Nakuru youth lead war on extremism and drugs

Carlos Kipkoech, a 26-year-old recovered drug addict in Nakuru. 

Photo credit: Francis Nureithi | Nation Media Group

What you need to know:

  • Youth Bila Noma has helped young men and women start and engage in income-generating projects such as poultry keeping and painting.
  • One of the beneficiaries of Youth Bila Noma programmes is Mr Carlos Kipkorir, 26.

As she calmly steps into Bondeni police station in Nakuru East, Rukkiya Ahmed can be mistaken for a resident out to report a crime.

But she is on a different mission. Ms Ahmed is a member of Youth Bila Noma, a group fighting radicalisation.

The group has been helping young people sucked into radicalisation, violent extremism and drug addiction.

Youth Bila Noma operates in Bondeni, Kaptembwa, Kwa Rhonda, Ponda Mali, Lumumba, Kivumbini, Kaloleni, Flamingo, Manyani, Shauri Yako, Ojuka, Paul Machanga, Kanyon City and Baharini slums.

Ms Ahmed is a founder member. Other members of the group are Edwin Onimi, Ms Lynda Mwaura, Ms Michelle Aim, Mr John Kamande, Ms Maryanne Kamau, Mr Mohammed Almwinyi and Ms Maimuna Mwinyi.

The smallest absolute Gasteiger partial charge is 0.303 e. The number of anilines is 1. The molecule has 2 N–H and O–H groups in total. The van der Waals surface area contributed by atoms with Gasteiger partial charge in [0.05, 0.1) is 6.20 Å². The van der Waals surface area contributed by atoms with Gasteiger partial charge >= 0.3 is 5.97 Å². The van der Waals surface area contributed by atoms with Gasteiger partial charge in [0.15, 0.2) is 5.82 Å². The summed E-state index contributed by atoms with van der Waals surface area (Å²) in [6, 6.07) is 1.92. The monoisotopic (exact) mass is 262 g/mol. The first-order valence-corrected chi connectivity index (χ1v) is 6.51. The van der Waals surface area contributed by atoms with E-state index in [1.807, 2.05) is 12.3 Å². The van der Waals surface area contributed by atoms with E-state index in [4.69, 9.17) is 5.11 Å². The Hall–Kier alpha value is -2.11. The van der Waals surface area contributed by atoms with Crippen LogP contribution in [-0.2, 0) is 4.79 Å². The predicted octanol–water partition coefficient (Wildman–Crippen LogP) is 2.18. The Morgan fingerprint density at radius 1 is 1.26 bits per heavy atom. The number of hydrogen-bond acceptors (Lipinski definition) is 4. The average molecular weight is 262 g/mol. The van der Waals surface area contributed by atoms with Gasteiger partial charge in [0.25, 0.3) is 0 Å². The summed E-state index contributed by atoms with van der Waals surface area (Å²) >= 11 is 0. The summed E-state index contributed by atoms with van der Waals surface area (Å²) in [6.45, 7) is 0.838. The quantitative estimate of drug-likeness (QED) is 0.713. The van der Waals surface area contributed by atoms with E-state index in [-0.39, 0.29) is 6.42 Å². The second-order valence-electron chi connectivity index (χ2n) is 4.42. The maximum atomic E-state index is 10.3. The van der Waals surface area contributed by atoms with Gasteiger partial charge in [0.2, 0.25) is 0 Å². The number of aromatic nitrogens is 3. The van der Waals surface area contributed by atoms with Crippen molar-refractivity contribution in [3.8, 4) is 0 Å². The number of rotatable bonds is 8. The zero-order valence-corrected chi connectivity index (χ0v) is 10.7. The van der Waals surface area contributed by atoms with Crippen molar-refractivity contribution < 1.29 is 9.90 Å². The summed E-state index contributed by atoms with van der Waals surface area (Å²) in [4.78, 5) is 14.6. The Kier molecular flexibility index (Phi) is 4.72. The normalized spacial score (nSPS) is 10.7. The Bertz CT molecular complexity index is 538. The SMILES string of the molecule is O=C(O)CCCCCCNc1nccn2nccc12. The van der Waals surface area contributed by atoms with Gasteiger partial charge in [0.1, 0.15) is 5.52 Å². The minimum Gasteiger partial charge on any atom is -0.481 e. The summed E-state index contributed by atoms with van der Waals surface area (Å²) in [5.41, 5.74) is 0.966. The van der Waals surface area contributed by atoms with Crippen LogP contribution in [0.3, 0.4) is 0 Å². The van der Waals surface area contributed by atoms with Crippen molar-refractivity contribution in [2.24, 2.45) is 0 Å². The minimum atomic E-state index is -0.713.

They formed the group in 2018 after being trained in a programme sponsored by the United States embassy called Integrated Initiative for Community Empowerment.

Youth Bila Noma has helped young men and women start and engage in income-generating projects such as poultry keeping and painting.

Bondeni Police station has been given a new coat of paint by the group, which is also doing all it can to improve relations between the officers and the youth.

Youth Bila Noma has won many admirers, including the United Kingdom Institute of Strategic Dialogue under Strong Cities Network, the National Counter-Terrorism Centre and criminologists at Egerton University.

“The organisation has been pushing for the participation of young people in strengthening community resilience against radicalisation and violent extremism,” Nakuru County Commissioner Erastus Mwenda Mbui said recently.

Ms Ahmed was a fourth-year Architecture student when she dropped out of Technical University of Kenya due to lack of fees.

“Terrorism, has no religion or colour,” she said.

One of the beneficiaries of Youth Bila Noma programmes is Mr Carlos Kipkorir, 26.

“Youth Bila Noma rescued me from the jaws of destruction. I have been rehabilitated from drugs and alcohol,” the Egerton University student said.

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